I’ve been reading Mary Roach’s book Packing For Mars, and I found this bit about beer in space interesting:
From time to time, there was talk among the astronauts that it might be nice to have a drink with dinner. Beer is a no-fly, because without gravity, carbonation bubbles don’t rise to the surface. “You just get a foamy froth,” says Bourland. He says Coke spent $450,000 developing a zero-gravity dispenser, only to be undone by biology. Since bubbles also don’t rise to the top of the stomach, the astronauts had trouble burping. “Often a burp is accompanied by a liquid spray,” Bourland adds.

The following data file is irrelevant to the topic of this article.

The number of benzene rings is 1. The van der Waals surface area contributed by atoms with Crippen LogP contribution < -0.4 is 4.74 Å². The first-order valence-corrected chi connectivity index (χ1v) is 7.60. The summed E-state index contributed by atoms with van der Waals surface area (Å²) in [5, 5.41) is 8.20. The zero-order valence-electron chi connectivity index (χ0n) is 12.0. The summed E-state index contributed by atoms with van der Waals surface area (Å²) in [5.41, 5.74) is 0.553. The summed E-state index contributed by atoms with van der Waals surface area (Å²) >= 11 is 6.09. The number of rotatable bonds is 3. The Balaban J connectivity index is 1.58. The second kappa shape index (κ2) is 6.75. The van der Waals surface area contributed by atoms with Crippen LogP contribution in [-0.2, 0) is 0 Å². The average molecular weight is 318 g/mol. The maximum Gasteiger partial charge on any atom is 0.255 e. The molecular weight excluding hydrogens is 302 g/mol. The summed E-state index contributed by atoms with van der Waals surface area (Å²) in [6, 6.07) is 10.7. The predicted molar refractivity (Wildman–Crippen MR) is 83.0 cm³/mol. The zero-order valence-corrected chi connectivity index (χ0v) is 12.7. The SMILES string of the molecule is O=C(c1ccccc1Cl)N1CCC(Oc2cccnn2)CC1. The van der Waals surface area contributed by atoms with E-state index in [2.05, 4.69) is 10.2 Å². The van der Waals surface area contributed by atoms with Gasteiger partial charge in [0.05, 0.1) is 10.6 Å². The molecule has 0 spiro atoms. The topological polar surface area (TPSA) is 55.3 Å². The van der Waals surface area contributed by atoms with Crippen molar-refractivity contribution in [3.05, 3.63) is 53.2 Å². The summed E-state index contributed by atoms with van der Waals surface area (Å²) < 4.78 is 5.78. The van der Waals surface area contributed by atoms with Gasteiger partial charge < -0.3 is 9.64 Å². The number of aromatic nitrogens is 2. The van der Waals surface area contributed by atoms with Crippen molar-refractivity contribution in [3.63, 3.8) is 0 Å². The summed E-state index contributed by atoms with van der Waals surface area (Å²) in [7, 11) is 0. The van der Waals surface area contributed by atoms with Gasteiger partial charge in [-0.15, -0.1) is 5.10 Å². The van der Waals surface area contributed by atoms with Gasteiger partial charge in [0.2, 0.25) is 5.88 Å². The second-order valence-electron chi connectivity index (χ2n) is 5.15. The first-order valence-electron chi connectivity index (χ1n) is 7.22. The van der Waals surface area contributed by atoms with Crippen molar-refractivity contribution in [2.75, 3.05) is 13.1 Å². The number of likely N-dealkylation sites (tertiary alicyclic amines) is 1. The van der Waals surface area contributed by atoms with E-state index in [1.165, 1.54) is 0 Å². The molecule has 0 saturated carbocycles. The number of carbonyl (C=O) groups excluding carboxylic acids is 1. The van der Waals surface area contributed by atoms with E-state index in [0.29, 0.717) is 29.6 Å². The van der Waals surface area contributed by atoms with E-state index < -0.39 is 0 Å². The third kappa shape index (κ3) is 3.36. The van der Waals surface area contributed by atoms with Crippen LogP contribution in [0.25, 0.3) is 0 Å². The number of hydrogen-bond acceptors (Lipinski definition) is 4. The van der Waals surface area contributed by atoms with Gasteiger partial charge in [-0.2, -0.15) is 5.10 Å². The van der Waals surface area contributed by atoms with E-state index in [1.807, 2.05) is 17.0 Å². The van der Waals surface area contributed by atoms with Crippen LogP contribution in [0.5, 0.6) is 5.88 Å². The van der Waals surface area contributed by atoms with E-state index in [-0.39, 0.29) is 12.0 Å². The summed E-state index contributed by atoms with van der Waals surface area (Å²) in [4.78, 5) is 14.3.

They ended up looking into wine and sherry, even going so far as to develop special plastic pouches inside cans to package the stuff, but it got nixed when teetotaling taxpayers started complaining. Also, the smell was apparently pretty powerful (a bad thing in the tight quarters of spacecraft), even nauseating (a bad thing no matter where you are).
So no beer in space. At least, not until we are able to outfit the spacecraft (or station) with a rotating room, a la 2001: A Space Odyssey. Of course, that is a fantastically expensive and problematic enterprise in itself, but the benefits would expand beyond being able to drink beer in space. We might have to build something like that anyway, if we’re going to get to Mars without killing our astronauts.